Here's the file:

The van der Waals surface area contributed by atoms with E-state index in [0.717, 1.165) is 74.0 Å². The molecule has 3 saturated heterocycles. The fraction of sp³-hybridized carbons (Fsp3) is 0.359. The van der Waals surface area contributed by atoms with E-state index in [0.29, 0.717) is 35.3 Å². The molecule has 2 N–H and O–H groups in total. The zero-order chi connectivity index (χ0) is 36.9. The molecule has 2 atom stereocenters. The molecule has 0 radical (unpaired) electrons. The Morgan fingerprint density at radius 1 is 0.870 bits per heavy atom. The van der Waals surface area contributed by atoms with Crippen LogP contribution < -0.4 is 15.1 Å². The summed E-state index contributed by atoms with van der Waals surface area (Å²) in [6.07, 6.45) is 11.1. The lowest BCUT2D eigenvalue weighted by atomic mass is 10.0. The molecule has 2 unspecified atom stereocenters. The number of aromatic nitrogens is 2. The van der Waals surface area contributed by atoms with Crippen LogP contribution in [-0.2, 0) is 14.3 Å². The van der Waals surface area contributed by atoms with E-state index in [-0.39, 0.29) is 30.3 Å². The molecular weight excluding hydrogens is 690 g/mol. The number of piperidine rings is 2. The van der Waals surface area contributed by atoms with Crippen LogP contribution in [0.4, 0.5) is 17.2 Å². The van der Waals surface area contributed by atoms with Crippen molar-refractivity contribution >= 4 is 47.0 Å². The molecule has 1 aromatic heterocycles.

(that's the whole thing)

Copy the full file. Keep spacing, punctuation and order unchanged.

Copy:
The van der Waals surface area contributed by atoms with E-state index in [0.717, 1.165) is 74.0 Å². The molecule has 3 saturated heterocycles. The fraction of sp³-hybridized carbons (Fsp3) is 0.359. The van der Waals surface area contributed by atoms with E-state index in [0.29, 0.717) is 35.3 Å². The molecule has 2 N–H and O–H groups in total. The zero-order chi connectivity index (χ0) is 36.9. The molecule has 2 atom stereocenters. The molecule has 0 radical (unpaired) electrons. The Morgan fingerprint density at radius 1 is 0.870 bits per heavy atom. The van der Waals surface area contributed by atoms with Crippen LogP contribution < -0.4 is 15.1 Å². The summed E-state index contributed by atoms with van der Waals surface area (Å²) in [6.07, 6.45) is 11.1. The lowest BCUT2D eigenvalue weighted by atomic mass is 10.0. The molecule has 2 unspecified atom stereocenters. The number of aromatic nitrogens is 2. The van der Waals surface area contributed by atoms with Crippen LogP contribution in [-0.2, 0) is 14.3 Å². The van der Waals surface area contributed by atoms with E-state index in [-0.39, 0.29) is 30.3 Å². The molecular weight excluding hydrogens is 690 g/mol. The number of piperidine rings is 2. The van der Waals surface area contributed by atoms with Crippen LogP contribution in [0.4, 0.5) is 17.2 Å². The van der Waals surface area contributed by atoms with Crippen molar-refractivity contribution >= 4 is 47.0 Å². The molecule has 1 aromatic heterocycles.